TAVR Surgery Recipients Face Greater Risks from Later Heart Surgeries: Study

Researchers warn about a potential looming TAVR removal pandemic in the future, amid concerns that the valves are deteriorating prematurely.

Patients who need heart surgery after undergoing aortic valve replacement face an increased risk of serious side effects and a greater risk of death, according to the findings of a new study, which also warns of a potential TAVR removal pandemic in the future that may result from structural deterioration of the valves over time.

Dr. Michael Bowdish, of Cedars-Sinai Medical Center in Los Angeles told attendees at a meeting of the Society of Thoracic Surgeons that patients who underwent transcatheter aortic valve replacement (TAVR) and needed cardiac surgery later on often faced complication requiring yet another surgery later. They also required the valve replacement to be completely removed, and faced an increased risk of death.

TAVR is a procedure where the heart valve is replaced by threading it through an artery in the leg instead of via open chest surgery. It places the valve directly over the damaged aortic valve in a less invasive procedure, which is why it is often favored by doctors.

Data indicates the number of valve removals increased after the TAVR procedure was approved as low risk in 2019. However, surgeons warn this type of surgery carries serious risks, especially if the patient must undergo additional heart surgery later on. Aortic valve procedures are common after undergoing TAVR, Bowdish indicated.

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Post-Surgical TAVR Heart Risks

According to Bowdish, researchers examined data from the STS Adult Cardiac Surgery database from 2012 through March 2023. The information focused on 5,400 patients who had gone through heart valve replacement surgery.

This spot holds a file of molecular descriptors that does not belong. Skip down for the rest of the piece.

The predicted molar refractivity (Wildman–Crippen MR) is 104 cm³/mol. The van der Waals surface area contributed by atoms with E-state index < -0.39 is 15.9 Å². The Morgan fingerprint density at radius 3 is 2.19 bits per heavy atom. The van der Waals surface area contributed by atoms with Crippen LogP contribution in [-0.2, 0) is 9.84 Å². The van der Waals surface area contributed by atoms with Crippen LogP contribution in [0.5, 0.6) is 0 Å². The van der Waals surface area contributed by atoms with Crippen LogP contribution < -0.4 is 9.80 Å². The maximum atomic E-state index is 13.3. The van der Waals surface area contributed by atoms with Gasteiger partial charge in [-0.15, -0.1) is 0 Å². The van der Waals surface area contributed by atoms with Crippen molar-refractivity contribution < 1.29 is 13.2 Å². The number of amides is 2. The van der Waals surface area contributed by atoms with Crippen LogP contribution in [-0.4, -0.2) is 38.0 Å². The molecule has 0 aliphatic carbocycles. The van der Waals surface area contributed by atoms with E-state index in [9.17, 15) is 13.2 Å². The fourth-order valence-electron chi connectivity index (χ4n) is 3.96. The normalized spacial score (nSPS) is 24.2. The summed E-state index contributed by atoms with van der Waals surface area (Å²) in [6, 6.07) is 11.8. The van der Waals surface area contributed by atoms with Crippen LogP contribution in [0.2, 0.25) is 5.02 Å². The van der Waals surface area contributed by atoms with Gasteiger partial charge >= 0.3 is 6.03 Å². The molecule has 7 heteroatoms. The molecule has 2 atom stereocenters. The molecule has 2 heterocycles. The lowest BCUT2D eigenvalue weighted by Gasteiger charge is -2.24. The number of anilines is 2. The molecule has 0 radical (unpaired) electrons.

The patients were divided into two groups. The first group included 2,485 patients who underwent non-aortic valve replacement (non-AVR) surgery. The second included 2,972 patients in the surgical aortic valve replacement (SAVR) group.

The data indicates the risk of death was 16% after any TAVR surgery, and the risk of permanent stroke was 6%.

Bowdish said the data showed there were 60% more deaths after TAVR than predicted for a coronary artery bypass grafting (CABG) procedure. In addition, there were over 200% more deaths than expected after TAVR patients underwent mitral valve replacement.

Undergoing the second heart surgery or procedure greatly increased a TAVR patient’s risk of suffering side effects and death, the researchers concluded.

Patients who most likely needed a SAVR procedure after TAVR surgery included those who underwent emergency surgery, dialysis, CABG, mitral valve surgery, and aorta or root replacement. The most common non-aortic valve replacement procedures were CABG and mitral replacement surgery.

Undergoing SAVR or other aortic surgery after TAVR should not be considered simple or low risk, researchers indicated. And some factors may play a role in leading to the aortic valve implant being removed, including coronary obstructions, endocarditis, and other heart conditions.

TAVR Surgery Concerns

The researchers warn that they believe a TAVR removal pandemic is on the horizon, since many patients who underwent TAVR and other cardiac procedures may experience structural deterioration of the valve and need to have everything later removed.

Prior research has indicated that TAVR heart valves have an increased risk of rapid deterioration and pose a heightened risk of end-stage kidney disease. The deterioration required reintervention for many patients, often requiring them to undergo additional heart surgery procedures.

Other studies have linked TAVR surgery to an increased risk of endocarditis, a serious inflammation of the lining of the heart and heart valves, Patients undergoing TAVR surgery faced nearly double the risk of death, the data indicated.

The findings of this latest study are considered preliminary until published in a peer-reviewed journal.


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